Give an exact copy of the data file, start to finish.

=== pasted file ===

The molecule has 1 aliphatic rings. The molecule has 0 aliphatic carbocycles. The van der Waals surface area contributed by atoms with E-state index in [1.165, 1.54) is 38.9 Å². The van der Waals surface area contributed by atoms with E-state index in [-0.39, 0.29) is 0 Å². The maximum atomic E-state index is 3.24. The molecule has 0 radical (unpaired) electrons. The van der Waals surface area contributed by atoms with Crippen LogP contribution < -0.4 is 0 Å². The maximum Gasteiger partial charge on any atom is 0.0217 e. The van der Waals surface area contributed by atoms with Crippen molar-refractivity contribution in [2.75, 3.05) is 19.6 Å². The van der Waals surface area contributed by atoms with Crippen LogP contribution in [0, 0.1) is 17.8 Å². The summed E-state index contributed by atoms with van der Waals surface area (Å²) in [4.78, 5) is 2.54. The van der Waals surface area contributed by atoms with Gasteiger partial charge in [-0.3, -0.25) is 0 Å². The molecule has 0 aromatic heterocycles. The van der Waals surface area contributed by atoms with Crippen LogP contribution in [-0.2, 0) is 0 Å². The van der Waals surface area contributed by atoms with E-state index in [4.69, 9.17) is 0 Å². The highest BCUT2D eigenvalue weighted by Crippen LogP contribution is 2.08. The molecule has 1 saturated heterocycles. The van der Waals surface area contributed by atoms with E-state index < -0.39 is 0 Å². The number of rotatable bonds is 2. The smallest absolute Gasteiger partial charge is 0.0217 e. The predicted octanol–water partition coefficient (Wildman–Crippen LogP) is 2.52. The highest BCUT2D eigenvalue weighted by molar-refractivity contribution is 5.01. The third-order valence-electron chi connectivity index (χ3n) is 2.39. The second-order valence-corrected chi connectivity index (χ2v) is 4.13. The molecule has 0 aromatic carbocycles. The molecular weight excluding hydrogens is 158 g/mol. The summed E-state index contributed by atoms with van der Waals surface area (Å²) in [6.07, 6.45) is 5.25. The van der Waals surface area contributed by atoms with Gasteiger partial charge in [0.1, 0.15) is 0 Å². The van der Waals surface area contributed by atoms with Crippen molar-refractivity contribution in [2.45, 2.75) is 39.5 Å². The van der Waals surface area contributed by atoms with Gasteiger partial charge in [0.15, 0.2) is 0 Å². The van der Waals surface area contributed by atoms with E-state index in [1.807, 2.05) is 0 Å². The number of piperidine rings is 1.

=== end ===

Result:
The molecule has 1 aliphatic rings. The molecule has 0 aliphatic carbocycles. The van der Waals surface area contributed by atoms with E-state index in [1.165, 1.54) is 38.9 Å². The van der Waals surface area contributed by atoms with E-state index in [-0.39, 0.29) is 0 Å². The maximum atomic E-state index is 3.24. The molecule has 0 radical (unpaired) electrons. The van der Waals surface area contributed by atoms with Crippen LogP contribution < -0.4 is 0 Å². The maximum Gasteiger partial charge on any atom is 0.0217 e. The van der Waals surface area contributed by atoms with Crippen molar-refractivity contribution in [2.75, 3.05) is 19.6 Å². The van der Waals surface area contributed by atoms with Crippen LogP contribution in [0, 0.1) is 17.8 Å². The summed E-state index contributed by atoms with van der Waals surface area (Å²) in [4.78, 5) is 2.54. The van der Waals surface area contributed by atoms with Gasteiger partial charge in [-0.3, -0.25) is 0 Å². The molecule has 0 aromatic heterocycles. The van der Waals surface area contributed by atoms with Crippen LogP contribution in [-0.2, 0) is 0 Å². The van der Waals surface area contributed by atoms with E-state index in [4.69, 9.17) is 0 Å². The highest BCUT2D eigenvalue weighted by Crippen LogP contribution is 2.08. The molecule has 1 saturated heterocycles. The van der Waals surface area contributed by atoms with E-state index < -0.39 is 0 Å². The number of rotatable bonds is 2. The smallest absolute Gasteiger partial charge is 0.0217 e. The predicted octanol–water partition coefficient (Wildman–Crippen LogP) is 2.52. The highest BCUT2D eigenvalue weighted by molar-refractivity contribution is 5.01. The third-order valence-electron chi connectivity index (χ3n) is 2.39. The second-order valence-corrected chi connectivity index (χ2v) is 4.13. The molecule has 0 aromatic carbocycles. The molecular weight excluding hydrogens is 158 g/mol. The summed E-state index contributed by atoms with van der Waals surface area (Å²) in [6.07, 6.45) is 5.25. The van der Waals surface area contributed by atoms with Gasteiger partial charge in [0.1, 0.15) is 0 Å². The van der Waals surface area contributed by atoms with Crippen molar-refractivity contribution in [2.45, 2.75) is 39.5 Å². The van der Waals surface area contributed by atoms with Gasteiger partial charge in [0.15, 0.2) is 0 Å². The van der Waals surface area contributed by atoms with E-state index in [1.807, 2.05) is 0 Å². The number of piperidine rings is 1.